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Hobblebush Viburnum Viburnum lantanoides (Viburnum alnifolium)

 

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Hobblebush Virburnum, leaves & flowers
credit: Charl de Mille-Isles/CCSA

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Alternate name: Witch-hobble, Hobblebush

Family: Caprifoliaceae, Honeysuckle view all from this family



Description Viburnum lantanoides (also called Hobblebush, Witch-hobble, and Moosewood) is a perennial shrub of the family Adoxaceae growing 2–4 meters (6–12 ft) high with pendulous branches that take root where they touch the ground. These rooted branches form obstacles which easily trip (or hobble) walkers – hence the common name.

The shrub forms large clusters of white to pink flowers in May–June. The flowers on the outer edge of the clusters are much larger (3–5 cm across). The whole cluster is typically 10 cm across. It has large, cardioid leaves which are serrate, 10–20 cm long. The bark is gray-brown and warty and the fruit is a drupe which is red, turning to black when ripened.

The flowers provide nectar for the Celastrina ladon (Spring Azure) butterfly. Mammals and birds feed on its fruit, twigs, and leaves. The large showy flowers along the edge of the cluster are sterile, while the small inner flowers have both male and female parts.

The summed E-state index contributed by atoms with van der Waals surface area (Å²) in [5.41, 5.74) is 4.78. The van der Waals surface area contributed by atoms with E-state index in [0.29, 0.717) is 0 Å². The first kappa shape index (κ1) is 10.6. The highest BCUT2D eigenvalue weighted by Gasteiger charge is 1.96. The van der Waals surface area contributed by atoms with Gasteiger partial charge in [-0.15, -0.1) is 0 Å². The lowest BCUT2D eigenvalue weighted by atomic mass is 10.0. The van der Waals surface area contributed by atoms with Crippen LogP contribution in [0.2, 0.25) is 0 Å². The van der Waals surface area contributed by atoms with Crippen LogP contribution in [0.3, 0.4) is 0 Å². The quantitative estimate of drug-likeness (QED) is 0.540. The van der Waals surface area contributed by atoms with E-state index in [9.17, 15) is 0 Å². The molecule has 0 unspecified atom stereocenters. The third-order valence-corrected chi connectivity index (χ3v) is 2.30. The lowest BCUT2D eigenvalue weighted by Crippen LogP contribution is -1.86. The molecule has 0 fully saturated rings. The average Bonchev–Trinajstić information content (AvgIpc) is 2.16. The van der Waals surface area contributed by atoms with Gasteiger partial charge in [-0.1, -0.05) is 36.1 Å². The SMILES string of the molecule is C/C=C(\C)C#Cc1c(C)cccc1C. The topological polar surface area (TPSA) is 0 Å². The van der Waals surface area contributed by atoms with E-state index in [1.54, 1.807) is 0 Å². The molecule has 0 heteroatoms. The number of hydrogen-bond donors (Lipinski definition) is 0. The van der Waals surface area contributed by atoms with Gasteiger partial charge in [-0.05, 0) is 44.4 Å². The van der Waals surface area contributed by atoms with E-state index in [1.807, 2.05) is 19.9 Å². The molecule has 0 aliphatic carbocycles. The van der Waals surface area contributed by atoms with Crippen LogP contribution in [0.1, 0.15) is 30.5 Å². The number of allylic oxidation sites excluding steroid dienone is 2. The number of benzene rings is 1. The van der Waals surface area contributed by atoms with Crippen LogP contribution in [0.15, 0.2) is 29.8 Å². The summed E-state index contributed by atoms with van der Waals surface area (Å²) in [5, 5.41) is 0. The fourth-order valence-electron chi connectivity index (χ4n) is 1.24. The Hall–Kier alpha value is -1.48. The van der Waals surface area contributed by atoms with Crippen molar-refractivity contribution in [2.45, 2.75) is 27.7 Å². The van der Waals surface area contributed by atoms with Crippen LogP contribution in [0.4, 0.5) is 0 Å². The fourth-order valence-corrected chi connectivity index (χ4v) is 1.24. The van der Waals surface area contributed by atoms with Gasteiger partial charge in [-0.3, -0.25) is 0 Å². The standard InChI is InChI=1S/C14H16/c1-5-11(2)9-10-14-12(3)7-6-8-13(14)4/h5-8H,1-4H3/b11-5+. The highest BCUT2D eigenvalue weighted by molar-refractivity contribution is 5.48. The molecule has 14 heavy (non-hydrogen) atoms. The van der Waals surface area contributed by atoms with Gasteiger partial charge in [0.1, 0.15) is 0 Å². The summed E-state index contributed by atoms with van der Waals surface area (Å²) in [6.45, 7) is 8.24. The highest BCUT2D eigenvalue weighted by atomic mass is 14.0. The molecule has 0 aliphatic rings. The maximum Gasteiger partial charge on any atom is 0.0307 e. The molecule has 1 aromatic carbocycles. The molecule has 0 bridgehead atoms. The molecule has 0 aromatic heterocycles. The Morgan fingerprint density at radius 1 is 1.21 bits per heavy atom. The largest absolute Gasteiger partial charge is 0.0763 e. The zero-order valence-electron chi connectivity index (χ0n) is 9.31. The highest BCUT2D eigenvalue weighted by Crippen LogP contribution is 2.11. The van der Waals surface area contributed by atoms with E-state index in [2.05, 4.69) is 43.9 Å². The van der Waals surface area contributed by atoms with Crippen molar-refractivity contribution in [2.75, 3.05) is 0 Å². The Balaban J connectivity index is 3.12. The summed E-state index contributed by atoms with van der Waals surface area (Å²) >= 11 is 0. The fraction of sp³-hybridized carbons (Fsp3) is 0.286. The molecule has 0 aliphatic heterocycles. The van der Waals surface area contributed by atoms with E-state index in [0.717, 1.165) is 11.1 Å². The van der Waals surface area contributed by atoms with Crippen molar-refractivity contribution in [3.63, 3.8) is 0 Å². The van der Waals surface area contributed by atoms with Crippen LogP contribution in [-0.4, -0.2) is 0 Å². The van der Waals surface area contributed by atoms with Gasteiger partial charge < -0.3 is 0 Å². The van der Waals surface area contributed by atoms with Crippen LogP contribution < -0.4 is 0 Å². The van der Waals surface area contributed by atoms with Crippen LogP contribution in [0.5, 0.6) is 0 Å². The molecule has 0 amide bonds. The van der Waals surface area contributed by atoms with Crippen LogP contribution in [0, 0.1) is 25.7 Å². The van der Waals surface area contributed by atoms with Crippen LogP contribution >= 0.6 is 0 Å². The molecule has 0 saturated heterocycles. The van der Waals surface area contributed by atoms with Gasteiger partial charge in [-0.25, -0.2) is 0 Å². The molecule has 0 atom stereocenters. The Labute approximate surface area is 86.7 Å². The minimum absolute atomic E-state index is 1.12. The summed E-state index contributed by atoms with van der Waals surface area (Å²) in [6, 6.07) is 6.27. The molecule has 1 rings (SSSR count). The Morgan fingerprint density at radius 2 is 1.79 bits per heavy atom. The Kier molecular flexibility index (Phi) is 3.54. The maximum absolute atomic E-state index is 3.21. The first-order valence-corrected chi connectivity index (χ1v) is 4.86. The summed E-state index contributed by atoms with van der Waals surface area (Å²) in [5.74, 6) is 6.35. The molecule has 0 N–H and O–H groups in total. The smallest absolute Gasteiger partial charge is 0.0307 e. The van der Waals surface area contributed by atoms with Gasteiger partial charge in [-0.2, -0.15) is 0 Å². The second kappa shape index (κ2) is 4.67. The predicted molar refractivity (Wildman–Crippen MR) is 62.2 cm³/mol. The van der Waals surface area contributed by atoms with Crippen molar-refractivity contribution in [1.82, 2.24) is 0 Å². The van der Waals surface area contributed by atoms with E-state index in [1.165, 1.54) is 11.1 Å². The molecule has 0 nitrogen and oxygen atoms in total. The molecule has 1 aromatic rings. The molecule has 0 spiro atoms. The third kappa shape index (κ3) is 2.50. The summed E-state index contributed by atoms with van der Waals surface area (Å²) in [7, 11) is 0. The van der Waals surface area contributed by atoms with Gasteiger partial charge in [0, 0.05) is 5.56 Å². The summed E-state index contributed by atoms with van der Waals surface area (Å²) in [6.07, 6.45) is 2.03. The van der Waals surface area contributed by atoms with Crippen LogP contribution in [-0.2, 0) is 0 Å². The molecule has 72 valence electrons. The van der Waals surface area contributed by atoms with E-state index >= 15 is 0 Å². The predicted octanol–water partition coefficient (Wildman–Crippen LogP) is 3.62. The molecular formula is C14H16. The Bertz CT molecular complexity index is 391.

Viburnum lantanoides is found in the eastern U.S. and Canada from Georgia to the Canadian Maritimes. It grows in rich, moist acidic woods, stream banks, and swamps.


Habitat Canyons & valleys, Mountains.


Range Great Lakes, Southeast, New England, Mid-Atlantic.


Comments Arching branches root at tips. Transplants well.


Exposure Preference Shade.


Flower May - June


Native Distribution Extreme n.e. Ohio to Rhode Island, n. to Maine and Maritime; also s. through mts. to South Carolina


Site Preference Rich, moist woods; stream banks; swamps


Soil Preference Moist, gravelly or sandy, acid loams. pH 5.5-6.5


Wildlife Value Gamebirds, songbirds and mammals eat fruit; browsers eat twigs and leaves


 

 

 

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